For the Civil Rights Summit in April, the LBJ Presidential Library and Museum has introduced the “Cornerstones of Civil Rights,” an exhibit that includes the original Civil Rights Act of 1964 and Voting Rights Act of 1965, both signed by President Johnson.
“The cornerstone documents of civil rights are all in one place for the first time ever,” said Anne Wheeler, communications director for the library.
According to Wheeler, the museum underwent a $10 million redesign in 2012 to incorporate interactive technology into exhibits to reach more college students. Wheeler said the number of visitors, which is approximately 10,000 people per month, has increased since the renovation.
“What we want to do is present the story of LBJ and Lady Bird Johnson in contemporary terms,” Wheeler said. “A big part of our exhibit is about LBJ’s legacy and how it affects people today — because you wear a seatbelt in your car because of a law passed during the Johnson administration.”
Wheeler said the cost of recent technology renovations is the main reason the museum decided to begin charging admission in November 2013. The highest ticket price is $8 for adults while tickets for UT students, faculty and staff to remain free.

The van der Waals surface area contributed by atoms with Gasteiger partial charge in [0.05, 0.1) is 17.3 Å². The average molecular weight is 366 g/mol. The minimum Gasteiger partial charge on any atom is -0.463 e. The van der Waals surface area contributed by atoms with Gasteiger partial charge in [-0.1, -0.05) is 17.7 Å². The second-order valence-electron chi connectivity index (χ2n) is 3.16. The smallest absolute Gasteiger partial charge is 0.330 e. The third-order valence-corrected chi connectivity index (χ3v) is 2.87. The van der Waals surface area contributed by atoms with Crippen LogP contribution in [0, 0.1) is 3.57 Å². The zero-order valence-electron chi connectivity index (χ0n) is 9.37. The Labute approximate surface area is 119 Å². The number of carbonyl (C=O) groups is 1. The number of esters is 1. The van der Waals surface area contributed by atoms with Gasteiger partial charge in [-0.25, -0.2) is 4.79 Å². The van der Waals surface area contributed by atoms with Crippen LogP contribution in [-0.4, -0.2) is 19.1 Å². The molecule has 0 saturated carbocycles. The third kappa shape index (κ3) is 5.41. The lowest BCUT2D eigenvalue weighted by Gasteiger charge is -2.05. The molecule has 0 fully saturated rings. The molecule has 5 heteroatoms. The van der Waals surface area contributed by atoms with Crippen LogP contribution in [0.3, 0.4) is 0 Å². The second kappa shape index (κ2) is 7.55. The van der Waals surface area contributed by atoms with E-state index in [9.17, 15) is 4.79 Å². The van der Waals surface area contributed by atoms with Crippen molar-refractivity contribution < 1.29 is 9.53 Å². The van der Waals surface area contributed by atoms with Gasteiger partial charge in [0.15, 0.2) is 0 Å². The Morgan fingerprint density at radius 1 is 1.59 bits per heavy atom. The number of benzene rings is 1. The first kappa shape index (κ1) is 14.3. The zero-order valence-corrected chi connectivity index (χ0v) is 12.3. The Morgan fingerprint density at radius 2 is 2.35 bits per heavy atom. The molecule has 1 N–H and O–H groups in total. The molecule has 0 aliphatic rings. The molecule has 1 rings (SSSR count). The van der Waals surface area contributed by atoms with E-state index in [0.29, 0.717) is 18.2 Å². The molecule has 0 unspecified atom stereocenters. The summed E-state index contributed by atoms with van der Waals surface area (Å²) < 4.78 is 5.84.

“We don’t really feel like what we’re asking for is out of line,” Wheeler said. “In fact, it’s much less than most museums.”
Wheeler said, since the museum began charging for admission, the staff is now able to track where visitors, mainly history-loving tourists, live by asking for their ZIP code when they purchase a ticket.
“We’ll have a pretty good feel, probably in about three or four months, [about] exactly where people are coming from,” Wheeler said. “[Before], it’s been sort of a guess.”
Susan Binford, assistant dean for communications for the LBJ School of Public Affairs, said the Civil Rights Summit is a partnership between the Presidential Library, the LBJ School of Public Affairs and the LBJ Foundation. Binford said the Summit will not only be a celebration of past achievements in civil rights but also a reflection on current issues, such as women’s rights, gay rights and immigration.
“How do we draw on LBJ’s legacy of getting things done?” Binford said. “The short amount of time it took for him to pass such monumental legislation is not seen today. We have an opportunity to empower a whole new generation.”
Elizabeth Dupont, history senior at Texas State University who works at the front desk of the museum, said the information the LBJ Presidential Library provides continues to be relevant because race relations in the U.S. are still not as optimal as they can be.
“The fact that he got this legislation passed in the climate that he did shows we can aim for better,” Dupont said.